My upcoming article for EDN (March 2, 1998)(How Close is Close Enough?) discusses the placement of series terminating resistors, and it gives a simple expression for estimating effectiveness of the resistor compared to its placement. Bob Haller saw a preview of this article and submitted the following question.
I agree that series termination is a very effective way to eliminate SI problems on networks, and generating a simple expression to handle effectiveness based on placement is a great idea. I wonder if you can also handle stub length of parallel, terminated nets also? Both "in -line" and "down stream" parallel termination.
When I am performing parallel termination it is often difficult to far end (or down stream) terminate. I have found that if stub length is kept very short, and edge rates are not excessively fast, terminating "far end - in line" driver, termination, receiver can be as effective and save significant routing channels when surface mounted components are utilized (especially high pin count BGA's.)
Thanks for your interest in High-Speed Digital Design.
When working with very fast edge rates, the sequencing of the end-terminator and its associated load can make a measurable difference in signal quality. We can use the "short stub" analysis idea to predict the effect. If you hook up a net in this sequence: driver, long line, terminator, short stub, receiver, the additional short stub (which is OPEN-circuited at both ends), will act as a small lumped-element capacitor. This small capacitance, along with the parasitic input capacitance of the receiver pin, creates an imperfection in the termination network. When the first incident wave arrives from the driver, part of that wave, a small pulse, bounces off the imperfection and returns to the driver.
The small reflected pulse travels backwards along the line to the driver, where it bounces again (off the low impedance of the driver output) and returns, one roundtrip-time later, to the receiver. What we observe at the receiver is an initial rising edge, followed one roundtrip time later by a secondary pulse. If the initial reflected pulse is sufficiently small, all tertiary and subsequent events will be of negligible amplitude.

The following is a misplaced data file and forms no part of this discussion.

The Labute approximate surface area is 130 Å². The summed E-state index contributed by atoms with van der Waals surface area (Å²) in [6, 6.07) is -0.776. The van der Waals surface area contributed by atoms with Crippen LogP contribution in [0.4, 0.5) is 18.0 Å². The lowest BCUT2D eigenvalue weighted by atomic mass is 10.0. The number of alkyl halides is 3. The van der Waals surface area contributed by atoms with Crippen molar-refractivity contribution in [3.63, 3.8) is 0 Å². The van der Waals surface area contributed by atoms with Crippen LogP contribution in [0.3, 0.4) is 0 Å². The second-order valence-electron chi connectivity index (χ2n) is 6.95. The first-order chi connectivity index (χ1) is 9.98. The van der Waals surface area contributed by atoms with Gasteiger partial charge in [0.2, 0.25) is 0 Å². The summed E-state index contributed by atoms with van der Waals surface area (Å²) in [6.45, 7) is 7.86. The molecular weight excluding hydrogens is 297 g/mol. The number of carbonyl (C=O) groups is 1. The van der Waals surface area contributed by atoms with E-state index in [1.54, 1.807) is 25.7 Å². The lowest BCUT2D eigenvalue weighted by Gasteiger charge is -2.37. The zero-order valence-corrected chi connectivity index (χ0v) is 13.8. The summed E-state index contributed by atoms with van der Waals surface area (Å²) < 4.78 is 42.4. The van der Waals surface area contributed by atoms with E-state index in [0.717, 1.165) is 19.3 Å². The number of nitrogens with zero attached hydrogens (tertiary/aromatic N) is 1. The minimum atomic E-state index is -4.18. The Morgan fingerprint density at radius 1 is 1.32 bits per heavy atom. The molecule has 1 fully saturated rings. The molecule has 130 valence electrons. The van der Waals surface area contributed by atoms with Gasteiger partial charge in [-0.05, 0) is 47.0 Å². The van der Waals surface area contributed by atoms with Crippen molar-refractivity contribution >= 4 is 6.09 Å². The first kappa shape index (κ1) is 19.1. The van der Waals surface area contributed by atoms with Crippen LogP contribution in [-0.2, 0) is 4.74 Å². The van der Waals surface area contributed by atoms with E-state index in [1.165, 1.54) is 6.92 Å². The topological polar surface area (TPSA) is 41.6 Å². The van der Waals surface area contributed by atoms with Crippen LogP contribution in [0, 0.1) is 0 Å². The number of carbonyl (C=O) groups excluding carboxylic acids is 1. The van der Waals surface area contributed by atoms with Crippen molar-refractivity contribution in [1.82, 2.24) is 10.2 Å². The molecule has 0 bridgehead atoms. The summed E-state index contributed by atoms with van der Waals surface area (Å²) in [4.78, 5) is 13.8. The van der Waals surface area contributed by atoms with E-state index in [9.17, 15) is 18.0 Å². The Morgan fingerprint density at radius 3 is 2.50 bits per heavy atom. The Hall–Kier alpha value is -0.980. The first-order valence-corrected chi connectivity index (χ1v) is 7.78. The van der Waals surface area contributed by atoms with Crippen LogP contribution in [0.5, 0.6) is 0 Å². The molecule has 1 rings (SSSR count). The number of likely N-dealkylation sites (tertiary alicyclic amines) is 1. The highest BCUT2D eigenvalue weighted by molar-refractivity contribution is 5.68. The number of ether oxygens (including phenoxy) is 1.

Assuming the delay of the short stub is less than 1/3 of a risetime, we can model the amplitude of the initial reflected pulse as:
AMPLITUDE = (1/2)(Z0*[CSTUB+CGATE])/RISETIME
- Z0 is the line impedance,
- CSTUB is the stub impedance in pF, = STUBDELAY/STUBIMPEDANCE,
- STUBDELAY is the one-way propagation delay of the stub, in pS,
- STUBIMPEDANCE is the characteristic impedance of the stub, in ohms,
- CGATE is the parasitic input capacitance of the receiver, in pF, and
- RISETIME is the 10-90% risetime of the driver.
The accuracy of this formula, if it gives you an answer less than about 0.3, is approximately +/- 20 percent. If it gives an answer greater than 0.3, then you know two things: (1) you are going to get a whopping huge reflection, and (2) I don't care exactly how big the reflection is because the system probably isn't going to function.
Hint: if the stub capacitance is significant compared to CGATE, then you've unnecessarily increased the size of the reflected pulse. The best results are obtained by making the stub impedance very HIGH (skinny trace), reducing its effective capacitance.
Dr. Howard Johnson